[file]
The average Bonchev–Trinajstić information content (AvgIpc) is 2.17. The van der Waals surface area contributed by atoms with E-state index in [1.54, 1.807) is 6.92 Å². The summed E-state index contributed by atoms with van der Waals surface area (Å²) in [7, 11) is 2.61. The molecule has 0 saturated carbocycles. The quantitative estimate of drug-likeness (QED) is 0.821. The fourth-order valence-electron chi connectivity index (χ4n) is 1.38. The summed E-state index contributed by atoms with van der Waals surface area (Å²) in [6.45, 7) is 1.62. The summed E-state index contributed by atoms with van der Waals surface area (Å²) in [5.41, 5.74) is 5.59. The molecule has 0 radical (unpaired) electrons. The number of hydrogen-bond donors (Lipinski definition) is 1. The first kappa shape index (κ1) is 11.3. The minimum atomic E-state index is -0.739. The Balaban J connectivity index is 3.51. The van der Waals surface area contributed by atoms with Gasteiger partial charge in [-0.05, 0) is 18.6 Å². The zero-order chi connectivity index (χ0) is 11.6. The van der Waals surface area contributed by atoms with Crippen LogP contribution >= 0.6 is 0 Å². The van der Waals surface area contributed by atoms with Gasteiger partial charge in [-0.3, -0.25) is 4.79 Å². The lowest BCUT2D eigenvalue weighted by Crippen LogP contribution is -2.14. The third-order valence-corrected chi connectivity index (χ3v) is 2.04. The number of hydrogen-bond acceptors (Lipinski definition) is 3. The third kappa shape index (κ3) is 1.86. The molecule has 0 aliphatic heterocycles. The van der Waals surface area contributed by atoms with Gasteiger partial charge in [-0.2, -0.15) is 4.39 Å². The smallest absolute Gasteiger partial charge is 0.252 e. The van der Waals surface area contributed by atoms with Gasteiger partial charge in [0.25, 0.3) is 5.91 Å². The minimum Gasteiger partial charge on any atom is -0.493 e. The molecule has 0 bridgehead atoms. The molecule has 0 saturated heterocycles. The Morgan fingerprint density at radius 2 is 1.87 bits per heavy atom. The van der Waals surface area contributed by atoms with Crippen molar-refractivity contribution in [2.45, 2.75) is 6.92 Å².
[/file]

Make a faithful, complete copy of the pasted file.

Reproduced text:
The average Bonchev–Trinajstić information content (AvgIpc) is 2.17. The van der Waals surface area contributed by atoms with E-state index in [1.54, 1.807) is 6.92 Å². The summed E-state index contributed by atoms with van der Waals surface area (Å²) in [7, 11) is 2.61. The molecule has 0 saturated carbocycles. The quantitative estimate of drug-likeness (QED) is 0.821. The fourth-order valence-electron chi connectivity index (χ4n) is 1.38. The summed E-state index contributed by atoms with van der Waals surface area (Å²) in [6.45, 7) is 1.62. The summed E-state index contributed by atoms with van der Waals surface area (Å²) in [5.41, 5.74) is 5.59. The molecule has 0 radical (unpaired) electrons. The number of hydrogen-bond donors (Lipinski definition) is 1. The first kappa shape index (κ1) is 11.3. The minimum atomic E-state index is -0.739. The Balaban J connectivity index is 3.51. The van der Waals surface area contributed by atoms with Gasteiger partial charge in [-0.05, 0) is 18.6 Å². The zero-order chi connectivity index (χ0) is 11.6. The van der Waals surface area contributed by atoms with Crippen LogP contribution >= 0.6 is 0 Å². The van der Waals surface area contributed by atoms with Gasteiger partial charge in [-0.3, -0.25) is 4.79 Å². The lowest BCUT2D eigenvalue weighted by Crippen LogP contribution is -2.14. The third-order valence-corrected chi connectivity index (χ3v) is 2.04. The number of hydrogen-bond acceptors (Lipinski definition) is 3. The third kappa shape index (κ3) is 1.86. The molecule has 0 aliphatic heterocycles. The van der Waals surface area contributed by atoms with Gasteiger partial charge in [-0.2, -0.15) is 4.39 Å². The smallest absolute Gasteiger partial charge is 0.252 e. The van der Waals surface area contributed by atoms with Gasteiger partial charge in [0.25, 0.3) is 5.91 Å². The minimum Gasteiger partial charge on any atom is -0.493 e. The molecule has 0 bridgehead atoms. The molecule has 0 saturated heterocycles. The Morgan fingerprint density at radius 2 is 1.87 bits per heavy atom. The van der Waals surface area contributed by atoms with Crippen molar-refractivity contribution in [2.45, 2.75) is 6.92 Å².